Appeals Court Overrules Judge Who Dismissed Miami Beach Resident’s Bitcoin-Related Charges

 

 

 

 

 

 

The Third District Court of Appeal has overruled a Miami Judge’s decision dismissing felony charges against Miami Beach resident Michell Espinoza, clearing the way for prosecutors to reinstate the illegal money transmission and laundering charges. According to a report from the Miami Herald, the court order found that the defendant’s “bitcoins-for-cash business requires him to register as a payment instrument seller and money transmitter.”

Espinoza’s initial arrest came after detectives in Miami Beach located him on a Bitcoin exchange site and made contact posing as Bitcoin buyers. The defendant was reportedly told by the detectives that they intended to use the Bitcoin to buy stolen credit card numbers. After three meetings, Espinoza was arrested. A second man, Pascal Reid, was also arrested. He received probation after pleading guilty to unlicensed money broker activities as part of a plea agreement in which he would provide cryptocurrency education to area law enforcement.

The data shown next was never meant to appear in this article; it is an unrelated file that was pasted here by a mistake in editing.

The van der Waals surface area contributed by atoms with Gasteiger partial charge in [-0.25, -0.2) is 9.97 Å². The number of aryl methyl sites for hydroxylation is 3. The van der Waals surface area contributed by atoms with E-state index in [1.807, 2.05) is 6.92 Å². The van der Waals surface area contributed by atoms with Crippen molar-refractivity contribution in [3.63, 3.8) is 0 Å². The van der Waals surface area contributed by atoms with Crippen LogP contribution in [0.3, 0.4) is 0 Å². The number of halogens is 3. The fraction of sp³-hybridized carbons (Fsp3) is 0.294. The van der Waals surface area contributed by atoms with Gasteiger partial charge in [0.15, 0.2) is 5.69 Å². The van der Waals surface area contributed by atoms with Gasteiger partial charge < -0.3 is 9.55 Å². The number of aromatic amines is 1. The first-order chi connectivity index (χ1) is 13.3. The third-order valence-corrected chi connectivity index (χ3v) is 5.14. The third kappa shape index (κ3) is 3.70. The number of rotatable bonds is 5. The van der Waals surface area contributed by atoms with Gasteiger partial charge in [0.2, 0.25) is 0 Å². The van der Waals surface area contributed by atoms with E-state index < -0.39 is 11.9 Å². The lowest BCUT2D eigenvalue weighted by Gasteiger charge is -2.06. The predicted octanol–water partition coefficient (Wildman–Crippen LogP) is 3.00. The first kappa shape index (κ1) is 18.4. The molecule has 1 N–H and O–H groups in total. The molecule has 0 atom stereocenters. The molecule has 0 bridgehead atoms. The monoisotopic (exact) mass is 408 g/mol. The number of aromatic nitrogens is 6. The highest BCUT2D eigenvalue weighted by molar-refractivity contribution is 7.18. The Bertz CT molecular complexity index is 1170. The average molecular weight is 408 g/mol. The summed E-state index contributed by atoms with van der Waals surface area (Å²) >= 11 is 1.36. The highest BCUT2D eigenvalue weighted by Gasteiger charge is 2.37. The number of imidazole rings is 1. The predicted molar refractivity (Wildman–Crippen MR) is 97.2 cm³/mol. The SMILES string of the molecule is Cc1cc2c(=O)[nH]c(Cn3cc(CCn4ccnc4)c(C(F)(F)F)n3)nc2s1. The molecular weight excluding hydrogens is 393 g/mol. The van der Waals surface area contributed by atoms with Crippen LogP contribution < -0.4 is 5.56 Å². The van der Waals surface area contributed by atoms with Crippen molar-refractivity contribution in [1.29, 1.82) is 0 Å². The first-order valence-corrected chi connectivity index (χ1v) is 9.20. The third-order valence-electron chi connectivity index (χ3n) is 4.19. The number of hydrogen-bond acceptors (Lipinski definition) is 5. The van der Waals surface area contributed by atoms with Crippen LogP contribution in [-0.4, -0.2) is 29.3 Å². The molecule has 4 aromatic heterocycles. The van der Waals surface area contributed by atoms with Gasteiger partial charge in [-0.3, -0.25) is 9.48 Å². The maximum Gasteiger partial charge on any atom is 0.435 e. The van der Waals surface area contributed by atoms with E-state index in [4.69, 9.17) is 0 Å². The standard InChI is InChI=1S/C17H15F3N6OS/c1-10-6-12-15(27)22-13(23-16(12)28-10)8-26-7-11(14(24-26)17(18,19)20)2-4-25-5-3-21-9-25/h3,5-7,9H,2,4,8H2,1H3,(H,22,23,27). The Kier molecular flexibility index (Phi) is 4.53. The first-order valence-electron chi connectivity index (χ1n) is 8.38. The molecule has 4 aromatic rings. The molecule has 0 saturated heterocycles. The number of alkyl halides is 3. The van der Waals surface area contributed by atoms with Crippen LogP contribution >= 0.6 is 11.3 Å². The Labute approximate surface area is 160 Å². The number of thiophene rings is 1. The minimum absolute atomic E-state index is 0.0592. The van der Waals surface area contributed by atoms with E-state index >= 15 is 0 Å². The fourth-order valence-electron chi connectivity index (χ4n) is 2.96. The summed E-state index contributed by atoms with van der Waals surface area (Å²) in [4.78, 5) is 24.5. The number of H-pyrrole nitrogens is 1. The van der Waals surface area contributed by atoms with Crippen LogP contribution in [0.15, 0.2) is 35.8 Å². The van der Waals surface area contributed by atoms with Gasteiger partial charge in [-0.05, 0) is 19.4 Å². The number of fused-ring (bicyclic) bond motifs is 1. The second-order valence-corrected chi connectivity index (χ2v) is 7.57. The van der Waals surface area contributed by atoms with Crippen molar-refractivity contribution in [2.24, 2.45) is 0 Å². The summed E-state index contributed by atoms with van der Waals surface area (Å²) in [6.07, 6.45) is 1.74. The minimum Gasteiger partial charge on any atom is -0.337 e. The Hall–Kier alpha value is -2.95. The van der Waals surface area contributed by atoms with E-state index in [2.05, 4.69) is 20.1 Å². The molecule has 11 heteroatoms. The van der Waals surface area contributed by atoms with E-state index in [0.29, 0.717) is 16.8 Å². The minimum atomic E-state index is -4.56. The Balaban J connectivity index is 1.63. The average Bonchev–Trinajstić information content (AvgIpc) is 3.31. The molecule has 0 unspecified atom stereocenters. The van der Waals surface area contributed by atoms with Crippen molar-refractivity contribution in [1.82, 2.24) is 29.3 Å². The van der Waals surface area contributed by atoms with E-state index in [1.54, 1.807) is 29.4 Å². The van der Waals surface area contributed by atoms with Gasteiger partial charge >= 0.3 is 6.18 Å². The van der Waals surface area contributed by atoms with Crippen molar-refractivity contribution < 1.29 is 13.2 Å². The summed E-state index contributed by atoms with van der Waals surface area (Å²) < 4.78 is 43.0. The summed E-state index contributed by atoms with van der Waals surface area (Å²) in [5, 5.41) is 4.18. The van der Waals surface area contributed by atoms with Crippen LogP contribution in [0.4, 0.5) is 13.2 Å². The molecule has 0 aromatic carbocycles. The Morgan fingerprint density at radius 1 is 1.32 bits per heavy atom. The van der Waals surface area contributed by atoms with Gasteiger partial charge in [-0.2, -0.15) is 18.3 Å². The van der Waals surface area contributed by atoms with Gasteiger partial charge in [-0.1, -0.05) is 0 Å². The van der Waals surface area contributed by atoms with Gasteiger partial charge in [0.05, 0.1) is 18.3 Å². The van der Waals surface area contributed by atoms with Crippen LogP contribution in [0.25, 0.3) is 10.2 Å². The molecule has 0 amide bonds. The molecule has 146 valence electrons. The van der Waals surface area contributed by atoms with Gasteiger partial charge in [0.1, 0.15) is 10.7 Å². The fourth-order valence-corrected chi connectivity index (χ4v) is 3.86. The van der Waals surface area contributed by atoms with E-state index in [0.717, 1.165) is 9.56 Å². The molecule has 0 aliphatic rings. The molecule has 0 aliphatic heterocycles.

The case made news in 2016, when Miami-Dade Circuit Judge Teresa Mary Pooler issued an order dismissing the charges, after ruling that Bitcoin is not money since it is not “tangible wealth” backed by governments or banking institutions. The judge also suggested that Florida law was too vague to be applied to Bitcoin:

“This court is unwilling to punish a man for selling his property to another, when his actions fall under a statute that is so vaguely written that even legal professionals have difficulty finding a singular meaning.”

The Court of Appeal rejected that reasoning and ruled that Espinoza’s alleged activities were indeed unregulated money transmission, which means that he should been registered with the proper authorities in the state’s Office of Financial Regulation.

According to the Miami Herald, a trial date has not yet been set.

 

Author: Ken Chase

Freelance writer whose interests include topics ranging from technology and finance to politics, fitness, and all things canine. Aspiring polymath, semi-professional skeptic, and passionate advocate for the judicious use of the Oxford comma.

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